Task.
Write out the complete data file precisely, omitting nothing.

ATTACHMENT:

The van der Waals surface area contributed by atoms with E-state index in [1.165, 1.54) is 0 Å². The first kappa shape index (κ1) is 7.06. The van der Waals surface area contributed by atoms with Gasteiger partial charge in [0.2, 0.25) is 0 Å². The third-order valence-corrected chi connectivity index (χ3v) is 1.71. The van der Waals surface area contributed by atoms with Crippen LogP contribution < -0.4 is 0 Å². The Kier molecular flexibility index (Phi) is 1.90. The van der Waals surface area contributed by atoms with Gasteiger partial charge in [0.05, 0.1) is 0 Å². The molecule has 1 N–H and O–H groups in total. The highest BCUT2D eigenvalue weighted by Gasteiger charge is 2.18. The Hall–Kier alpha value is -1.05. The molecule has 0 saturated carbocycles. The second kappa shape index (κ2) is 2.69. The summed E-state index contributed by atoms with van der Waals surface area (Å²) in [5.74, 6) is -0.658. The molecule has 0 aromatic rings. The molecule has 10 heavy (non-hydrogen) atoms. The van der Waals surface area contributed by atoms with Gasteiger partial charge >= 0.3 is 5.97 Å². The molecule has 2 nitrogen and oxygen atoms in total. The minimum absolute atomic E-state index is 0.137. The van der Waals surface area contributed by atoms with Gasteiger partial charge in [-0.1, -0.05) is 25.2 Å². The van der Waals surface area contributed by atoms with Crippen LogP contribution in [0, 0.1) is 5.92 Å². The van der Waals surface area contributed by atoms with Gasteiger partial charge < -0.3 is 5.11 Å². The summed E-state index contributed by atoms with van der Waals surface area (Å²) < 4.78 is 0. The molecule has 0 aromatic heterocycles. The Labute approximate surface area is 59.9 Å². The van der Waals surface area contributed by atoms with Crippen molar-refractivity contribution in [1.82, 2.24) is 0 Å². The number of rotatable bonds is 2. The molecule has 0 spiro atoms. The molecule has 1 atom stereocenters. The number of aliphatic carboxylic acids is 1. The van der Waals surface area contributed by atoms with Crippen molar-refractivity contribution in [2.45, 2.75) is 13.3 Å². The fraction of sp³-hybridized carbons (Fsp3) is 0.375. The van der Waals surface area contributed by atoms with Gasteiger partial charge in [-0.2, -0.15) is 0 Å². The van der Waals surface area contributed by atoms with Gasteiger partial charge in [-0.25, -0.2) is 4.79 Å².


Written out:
The van der Waals surface area contributed by atoms with E-state index in [1.165, 1.54) is 0 Å². The first kappa shape index (κ1) is 7.06. The van der Waals surface area contributed by atoms with Gasteiger partial charge in [0.2, 0.25) is 0 Å². The third-order valence-corrected chi connectivity index (χ3v) is 1.71. The van der Waals surface area contributed by atoms with Crippen LogP contribution < -0.4 is 0 Å². The Kier molecular flexibility index (Phi) is 1.90. The van der Waals surface area contributed by atoms with Gasteiger partial charge in [0.05, 0.1) is 0 Å². The molecule has 1 N–H and O–H groups in total. The highest BCUT2D eigenvalue weighted by Gasteiger charge is 2.18. The Hall–Kier alpha value is -1.05. The molecule has 0 saturated carbocycles. The second kappa shape index (κ2) is 2.69. The summed E-state index contributed by atoms with van der Waals surface area (Å²) in [5.74, 6) is -0.658. The molecule has 0 aromatic rings. The molecule has 10 heavy (non-hydrogen) atoms. The van der Waals surface area contributed by atoms with Gasteiger partial charge >= 0.3 is 5.97 Å². The molecule has 2 nitrogen and oxygen atoms in total. The minimum absolute atomic E-state index is 0.137. The van der Waals surface area contributed by atoms with Gasteiger partial charge in [-0.1, -0.05) is 25.2 Å². The van der Waals surface area contributed by atoms with Crippen LogP contribution in [0, 0.1) is 5.92 Å². The van der Waals surface area contributed by atoms with Gasteiger partial charge < -0.3 is 5.11 Å². The summed E-state index contributed by atoms with van der Waals surface area (Å²) < 4.78 is 0. The molecule has 0 aromatic heterocycles. The Labute approximate surface area is 59.9 Å². The van der Waals surface area contributed by atoms with Crippen molar-refractivity contribution in [1.82, 2.24) is 0 Å². The number of rotatable bonds is 2. The molecule has 0 spiro atoms. The molecule has 1 atom stereocenters. The number of aliphatic carboxylic acids is 1. The van der Waals surface area contributed by atoms with Crippen molar-refractivity contribution in [2.45, 2.75) is 13.3 Å². The fraction of sp³-hybridized carbons (Fsp3) is 0.375. The van der Waals surface area contributed by atoms with Gasteiger partial charge in [-0.2, -0.15) is 0 Å². The van der Waals surface area contributed by atoms with Gasteiger partial charge in [-0.25, -0.2) is 4.79 Å².